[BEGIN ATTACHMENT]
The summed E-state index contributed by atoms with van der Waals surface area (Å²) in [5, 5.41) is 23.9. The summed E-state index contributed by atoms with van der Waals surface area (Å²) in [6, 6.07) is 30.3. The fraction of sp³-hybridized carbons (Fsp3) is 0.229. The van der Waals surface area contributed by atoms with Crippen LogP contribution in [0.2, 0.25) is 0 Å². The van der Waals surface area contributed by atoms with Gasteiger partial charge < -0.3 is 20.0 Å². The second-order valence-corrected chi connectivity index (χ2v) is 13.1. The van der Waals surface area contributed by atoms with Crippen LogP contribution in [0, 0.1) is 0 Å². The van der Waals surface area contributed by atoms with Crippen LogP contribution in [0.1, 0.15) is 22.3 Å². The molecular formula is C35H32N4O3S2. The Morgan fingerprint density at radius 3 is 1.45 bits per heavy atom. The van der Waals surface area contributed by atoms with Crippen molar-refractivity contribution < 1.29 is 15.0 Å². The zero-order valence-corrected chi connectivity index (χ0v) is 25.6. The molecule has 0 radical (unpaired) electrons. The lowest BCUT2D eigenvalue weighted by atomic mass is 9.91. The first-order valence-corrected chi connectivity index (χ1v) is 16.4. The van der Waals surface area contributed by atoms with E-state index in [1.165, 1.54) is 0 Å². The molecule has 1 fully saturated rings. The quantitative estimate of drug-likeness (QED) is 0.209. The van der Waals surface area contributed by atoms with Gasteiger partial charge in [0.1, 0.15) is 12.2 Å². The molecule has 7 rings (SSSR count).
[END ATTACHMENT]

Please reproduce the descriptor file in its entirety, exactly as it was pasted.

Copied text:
The summed E-state index contributed by atoms with van der Waals surface area (Å²) in [5, 5.41) is 23.9. The summed E-state index contributed by atoms with van der Waals surface area (Å²) in [6, 6.07) is 30.3. The fraction of sp³-hybridized carbons (Fsp3) is 0.229. The van der Waals surface area contributed by atoms with Crippen LogP contribution in [0.2, 0.25) is 0 Å². The van der Waals surface area contributed by atoms with Gasteiger partial charge < -0.3 is 20.0 Å². The second-order valence-corrected chi connectivity index (χ2v) is 13.1. The van der Waals surface area contributed by atoms with Crippen LogP contribution in [0, 0.1) is 0 Å². The van der Waals surface area contributed by atoms with Crippen LogP contribution in [0.1, 0.15) is 22.3 Å². The molecular formula is C35H32N4O3S2. The Morgan fingerprint density at radius 3 is 1.45 bits per heavy atom. The van der Waals surface area contributed by atoms with Crippen molar-refractivity contribution < 1.29 is 15.0 Å². The zero-order valence-corrected chi connectivity index (χ0v) is 25.6. The molecule has 0 radical (unpaired) electrons. The lowest BCUT2D eigenvalue weighted by atomic mass is 9.91. The first-order valence-corrected chi connectivity index (χ1v) is 16.4. The van der Waals surface area contributed by atoms with E-state index in [1.165, 1.54) is 0 Å². The molecule has 1 fully saturated rings. The quantitative estimate of drug-likeness (QED) is 0.209. The van der Waals surface area contributed by atoms with Gasteiger partial charge in [0.1, 0.15) is 12.2 Å². The molecule has 7 rings (SSSR count).